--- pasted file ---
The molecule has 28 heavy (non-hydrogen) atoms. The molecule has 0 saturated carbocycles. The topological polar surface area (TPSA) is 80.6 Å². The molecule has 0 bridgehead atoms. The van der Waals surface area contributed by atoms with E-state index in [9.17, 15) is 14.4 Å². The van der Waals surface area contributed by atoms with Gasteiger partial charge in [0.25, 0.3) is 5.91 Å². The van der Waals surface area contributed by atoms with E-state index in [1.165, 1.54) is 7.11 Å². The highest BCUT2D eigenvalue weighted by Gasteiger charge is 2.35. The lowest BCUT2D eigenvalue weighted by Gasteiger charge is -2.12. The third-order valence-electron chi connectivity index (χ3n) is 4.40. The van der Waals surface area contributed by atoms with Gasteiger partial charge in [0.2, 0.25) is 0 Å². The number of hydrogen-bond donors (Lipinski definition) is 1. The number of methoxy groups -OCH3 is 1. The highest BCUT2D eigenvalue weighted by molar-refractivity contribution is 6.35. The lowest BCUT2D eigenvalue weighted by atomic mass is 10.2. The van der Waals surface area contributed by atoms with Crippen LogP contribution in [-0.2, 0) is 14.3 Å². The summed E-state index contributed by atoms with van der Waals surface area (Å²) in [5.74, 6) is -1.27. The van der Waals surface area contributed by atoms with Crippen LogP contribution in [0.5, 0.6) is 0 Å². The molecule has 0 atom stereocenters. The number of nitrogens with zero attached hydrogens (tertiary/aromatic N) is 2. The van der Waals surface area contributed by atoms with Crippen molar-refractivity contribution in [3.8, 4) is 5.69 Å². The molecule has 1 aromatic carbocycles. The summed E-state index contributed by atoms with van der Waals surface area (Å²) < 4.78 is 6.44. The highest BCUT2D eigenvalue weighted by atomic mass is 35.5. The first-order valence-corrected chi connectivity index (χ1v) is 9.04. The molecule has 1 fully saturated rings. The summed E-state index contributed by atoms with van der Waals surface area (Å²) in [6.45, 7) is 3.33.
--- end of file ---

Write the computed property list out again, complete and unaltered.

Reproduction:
The molecule has 28 heavy (non-hydrogen) atoms. The molecule has 0 saturated carbocycles. The topological polar surface area (TPSA) is 80.6 Å². The molecule has 0 bridgehead atoms. The van der Waals surface area contributed by atoms with E-state index in [9.17, 15) is 14.4 Å². The van der Waals surface area contributed by atoms with Gasteiger partial charge in [0.25, 0.3) is 5.91 Å². The van der Waals surface area contributed by atoms with E-state index in [1.165, 1.54) is 7.11 Å². The highest BCUT2D eigenvalue weighted by Gasteiger charge is 2.35. The lowest BCUT2D eigenvalue weighted by Gasteiger charge is -2.12. The third-order valence-electron chi connectivity index (χ3n) is 4.40. The van der Waals surface area contributed by atoms with Gasteiger partial charge in [0.2, 0.25) is 0 Å². The number of hydrogen-bond donors (Lipinski definition) is 1. The number of methoxy groups -OCH3 is 1. The highest BCUT2D eigenvalue weighted by molar-refractivity contribution is 6.35. The lowest BCUT2D eigenvalue weighted by atomic mass is 10.2. The van der Waals surface area contributed by atoms with Crippen LogP contribution in [-0.2, 0) is 14.3 Å². The summed E-state index contributed by atoms with van der Waals surface area (Å²) in [5.74, 6) is -1.27. The van der Waals surface area contributed by atoms with Crippen LogP contribution in [0.5, 0.6) is 0 Å². The molecule has 0 atom stereocenters. The number of nitrogens with zero attached hydrogens (tertiary/aromatic N) is 2. The van der Waals surface area contributed by atoms with Crippen molar-refractivity contribution in [3.8, 4) is 5.69 Å². The molecule has 1 aromatic carbocycles. The summed E-state index contributed by atoms with van der Waals surface area (Å²) < 4.78 is 6.44. The highest BCUT2D eigenvalue weighted by atomic mass is 35.5. The first-order valence-corrected chi connectivity index (χ1v) is 9.04. The molecule has 1 fully saturated rings. The summed E-state index contributed by atoms with van der Waals surface area (Å²) in [6.45, 7) is 3.33.